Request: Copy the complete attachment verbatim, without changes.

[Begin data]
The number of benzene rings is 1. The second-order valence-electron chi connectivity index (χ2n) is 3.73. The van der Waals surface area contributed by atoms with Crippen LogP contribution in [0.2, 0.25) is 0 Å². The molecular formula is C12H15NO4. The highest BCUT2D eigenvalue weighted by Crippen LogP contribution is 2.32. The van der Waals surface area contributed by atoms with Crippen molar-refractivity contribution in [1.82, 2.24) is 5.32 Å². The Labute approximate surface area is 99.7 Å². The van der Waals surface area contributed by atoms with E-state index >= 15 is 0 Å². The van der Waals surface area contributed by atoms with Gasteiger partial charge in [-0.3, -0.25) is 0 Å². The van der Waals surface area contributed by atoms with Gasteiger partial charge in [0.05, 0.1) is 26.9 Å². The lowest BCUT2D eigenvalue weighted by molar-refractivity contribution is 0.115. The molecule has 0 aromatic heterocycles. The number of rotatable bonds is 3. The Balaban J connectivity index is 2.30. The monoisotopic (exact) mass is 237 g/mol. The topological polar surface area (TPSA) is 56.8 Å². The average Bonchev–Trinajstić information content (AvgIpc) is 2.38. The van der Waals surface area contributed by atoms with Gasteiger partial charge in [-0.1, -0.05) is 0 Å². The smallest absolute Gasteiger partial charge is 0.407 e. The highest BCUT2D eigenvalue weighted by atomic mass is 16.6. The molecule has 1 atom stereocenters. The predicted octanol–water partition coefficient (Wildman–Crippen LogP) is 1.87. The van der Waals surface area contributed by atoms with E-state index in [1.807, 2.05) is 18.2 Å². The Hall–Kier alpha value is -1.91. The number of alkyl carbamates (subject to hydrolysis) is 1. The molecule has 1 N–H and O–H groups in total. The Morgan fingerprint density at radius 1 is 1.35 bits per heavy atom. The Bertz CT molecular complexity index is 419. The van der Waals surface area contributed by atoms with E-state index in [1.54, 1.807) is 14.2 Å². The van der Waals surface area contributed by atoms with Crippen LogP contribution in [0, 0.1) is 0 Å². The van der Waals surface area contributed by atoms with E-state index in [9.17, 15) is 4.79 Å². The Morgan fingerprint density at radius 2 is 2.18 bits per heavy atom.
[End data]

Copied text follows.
The number of benzene rings is 1. The second-order valence-electron chi connectivity index (χ2n) is 3.73. The van der Waals surface area contributed by atoms with Crippen LogP contribution in [0.2, 0.25) is 0 Å². The molecular formula is C12H15NO4. The highest BCUT2D eigenvalue weighted by Crippen LogP contribution is 2.32. The van der Waals surface area contributed by atoms with Crippen molar-refractivity contribution in [1.82, 2.24) is 5.32 Å². The Labute approximate surface area is 99.7 Å². The van der Waals surface area contributed by atoms with E-state index >= 15 is 0 Å². The van der Waals surface area contributed by atoms with Gasteiger partial charge in [-0.3, -0.25) is 0 Å². The van der Waals surface area contributed by atoms with Gasteiger partial charge in [0.05, 0.1) is 26.9 Å². The lowest BCUT2D eigenvalue weighted by molar-refractivity contribution is 0.115. The molecule has 0 aromatic heterocycles. The number of rotatable bonds is 3. The Balaban J connectivity index is 2.30. The monoisotopic (exact) mass is 237 g/mol. The topological polar surface area (TPSA) is 56.8 Å². The average Bonchev–Trinajstić information content (AvgIpc) is 2.38. The van der Waals surface area contributed by atoms with Gasteiger partial charge in [-0.1, -0.05) is 0 Å². The smallest absolute Gasteiger partial charge is 0.407 e. The highest BCUT2D eigenvalue weighted by atomic mass is 16.6. The molecule has 1 atom stereocenters. The predicted octanol–water partition coefficient (Wildman–Crippen LogP) is 1.87. The van der Waals surface area contributed by atoms with E-state index in [1.807, 2.05) is 18.2 Å². The Hall–Kier alpha value is -1.91. The number of alkyl carbamates (subject to hydrolysis) is 1. The molecule has 1 N–H and O–H groups in total. The Morgan fingerprint density at radius 1 is 1.35 bits per heavy atom. The Bertz CT molecular complexity index is 419. The van der Waals surface area contributed by atoms with E-state index in [1.54, 1.807) is 14.2 Å². The van der Waals surface area contributed by atoms with Crippen LogP contribution in [0, 0.1) is 0 Å². The van der Waals surface area contributed by atoms with E-state index in [9.17, 15) is 4.79 Å². The Morgan fingerprint density at radius 2 is 2.18 bits per heavy atom.